Written by Altyn Turdukulova, Senior Graphic Designer
Have you ever had a hard time sparking your creativity? Creative blocks happen to the best of us, no matter how great of designers we think we are. This week, the design team has decided to share our unique tips and tricks on how we like to get our creative juices flowing. Keep reading to find out how each one of our five awesome designers deals with their creative block, and can hopefully inspire you to do the same!
“Believe it or not, I typically will dive further into the design world and look at more design work when I get stuck. I usually will do a quick image search on platforms such Behance, Dribble and Pinterest for content that aligns with what I am looking for. Then, from looking at those images, I usually will gain inspiration and ideas on bits of techniques/designs that I like and I start to puzzle them together to achieve the end goal of a more polished and cohesive finished product. Besides that, one thing that I do outside of the computer when I get stuck is something outdoors to get me active. Whether it is going on a walk during my lunch break or something more intense like playing pick-up soccer at night, both of these help me and act as a “reset” button creatively.”
“When I am in a rut, I like to leave the space I typically work in. It varies depending on the weather and time of year. I like to either go out on walks, sit in cafes or just go for a drive. At that time, I try to take in the world around me whether that be through nature or different forms of media. During this process is where I gain the most inspiration to get me over the hump of my creative ruts.”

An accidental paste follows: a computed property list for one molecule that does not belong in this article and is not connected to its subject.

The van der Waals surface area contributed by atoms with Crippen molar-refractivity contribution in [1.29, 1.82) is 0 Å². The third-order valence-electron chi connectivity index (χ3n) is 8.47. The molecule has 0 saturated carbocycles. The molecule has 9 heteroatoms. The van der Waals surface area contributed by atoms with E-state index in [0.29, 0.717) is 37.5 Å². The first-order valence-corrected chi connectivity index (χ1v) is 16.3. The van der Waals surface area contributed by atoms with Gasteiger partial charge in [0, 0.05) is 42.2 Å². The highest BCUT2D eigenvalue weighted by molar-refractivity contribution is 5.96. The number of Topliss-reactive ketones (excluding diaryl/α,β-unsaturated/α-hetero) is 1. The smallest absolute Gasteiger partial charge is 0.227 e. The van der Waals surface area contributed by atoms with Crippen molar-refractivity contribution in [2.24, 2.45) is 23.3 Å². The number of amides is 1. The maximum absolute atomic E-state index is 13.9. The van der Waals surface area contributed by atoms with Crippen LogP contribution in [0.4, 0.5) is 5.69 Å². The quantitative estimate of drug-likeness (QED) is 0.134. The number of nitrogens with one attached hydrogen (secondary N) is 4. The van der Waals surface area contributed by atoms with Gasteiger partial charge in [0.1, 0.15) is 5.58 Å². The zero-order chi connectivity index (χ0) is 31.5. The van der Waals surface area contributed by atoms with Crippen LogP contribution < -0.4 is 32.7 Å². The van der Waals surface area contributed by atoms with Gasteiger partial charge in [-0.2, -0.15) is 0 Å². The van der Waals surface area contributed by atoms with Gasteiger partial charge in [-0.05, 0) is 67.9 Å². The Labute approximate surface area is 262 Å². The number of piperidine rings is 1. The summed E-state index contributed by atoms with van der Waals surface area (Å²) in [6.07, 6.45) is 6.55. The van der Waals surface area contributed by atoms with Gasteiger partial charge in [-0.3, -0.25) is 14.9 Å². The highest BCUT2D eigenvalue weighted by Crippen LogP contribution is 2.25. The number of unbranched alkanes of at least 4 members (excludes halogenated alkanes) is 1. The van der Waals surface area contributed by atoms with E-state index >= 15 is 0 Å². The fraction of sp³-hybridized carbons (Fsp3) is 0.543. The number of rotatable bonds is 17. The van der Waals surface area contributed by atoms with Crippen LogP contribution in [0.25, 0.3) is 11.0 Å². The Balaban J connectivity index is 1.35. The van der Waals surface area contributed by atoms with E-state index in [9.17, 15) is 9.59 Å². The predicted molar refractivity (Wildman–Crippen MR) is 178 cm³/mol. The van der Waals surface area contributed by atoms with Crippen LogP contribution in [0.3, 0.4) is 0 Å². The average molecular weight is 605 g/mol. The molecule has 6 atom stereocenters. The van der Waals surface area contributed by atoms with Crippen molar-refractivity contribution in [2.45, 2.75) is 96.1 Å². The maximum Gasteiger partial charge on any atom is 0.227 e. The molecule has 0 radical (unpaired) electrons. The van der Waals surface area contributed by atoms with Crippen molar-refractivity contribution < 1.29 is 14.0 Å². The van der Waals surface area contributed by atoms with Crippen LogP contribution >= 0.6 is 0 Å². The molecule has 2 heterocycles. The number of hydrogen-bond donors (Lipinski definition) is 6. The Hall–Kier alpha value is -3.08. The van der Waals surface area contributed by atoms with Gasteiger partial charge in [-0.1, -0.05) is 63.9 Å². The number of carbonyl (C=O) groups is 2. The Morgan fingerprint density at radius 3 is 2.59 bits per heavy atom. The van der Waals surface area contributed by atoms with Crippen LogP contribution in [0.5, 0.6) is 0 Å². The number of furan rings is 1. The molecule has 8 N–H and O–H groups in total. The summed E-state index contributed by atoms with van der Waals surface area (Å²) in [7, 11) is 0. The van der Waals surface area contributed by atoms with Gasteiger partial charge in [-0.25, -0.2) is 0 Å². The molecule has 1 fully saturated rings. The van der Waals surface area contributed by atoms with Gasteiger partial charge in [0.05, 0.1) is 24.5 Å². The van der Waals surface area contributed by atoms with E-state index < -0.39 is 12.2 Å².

“When I am in a rut creatively I usually find something that takes me out of the space that I’m in. The actual physical space. I’ll go for a walk, play some stuff on the guitar, or do some jumping jacks in the next room if I can’t get away for too long. Anything to take not only my body away, but also my mind. I like to think of it as giving myself time to let my mind get away from itself. Time to figure out how to approach whatever problem I’m having from a different direction. And giving myself that time to move around and reassess is so helpful for me when I’m in a creative rut when I’ve run up against “The Wall” and don’t know how to get around it.”
“It’s not uncommon for me to occasionally find myself in a creative rut, so when this happens, I usually do one of two things; I either stay in my creative space and keep looking for answers, or I take a break from thinking about it. When I continue to look for answers, this usually involves collecting inspiration on the internet. I always find tons of inspiring work or imagery on platforms like Pinterest, or I look at the work of talented artists and designers on Instagram. Doing so allows me to pick up on factors such as techniques, color schemes, or anything else that might inspire me to implement into my own work in my own unique way. On the other hand, I also find stepping away from my space and allowing myself to have a breather can be a very beneficial strategy. I feel as though I end up digging a deeper hole for myself when I continue to overthink, so by walking away and taking my mind off of it for a little while, or switching over to a different project, I can give my mind a break and allow it to reset.”
“Whenever I feel creatively burned out and move in circles with my work, I like to turn to my classic design books. Some of these include “Ten Principles For Good Design” by Dieter Rams, “NASA Graphics Standards Manual” by Richard Danne and Bruce Blackburn, and “Thinking With Type” by Ellen Lupton. Trust me when I say, after reading these books you too will fall in love with graphic design. Each one of them is so unique and beautifully outlined, that inspiration will hit you within the next hour!”
Without creativity, there would be no progress, so finding ways to rewire your brain or simply changing your environment can play huge roles in solving your design equations. We hope these little tips will help inspire you to create your best work yet!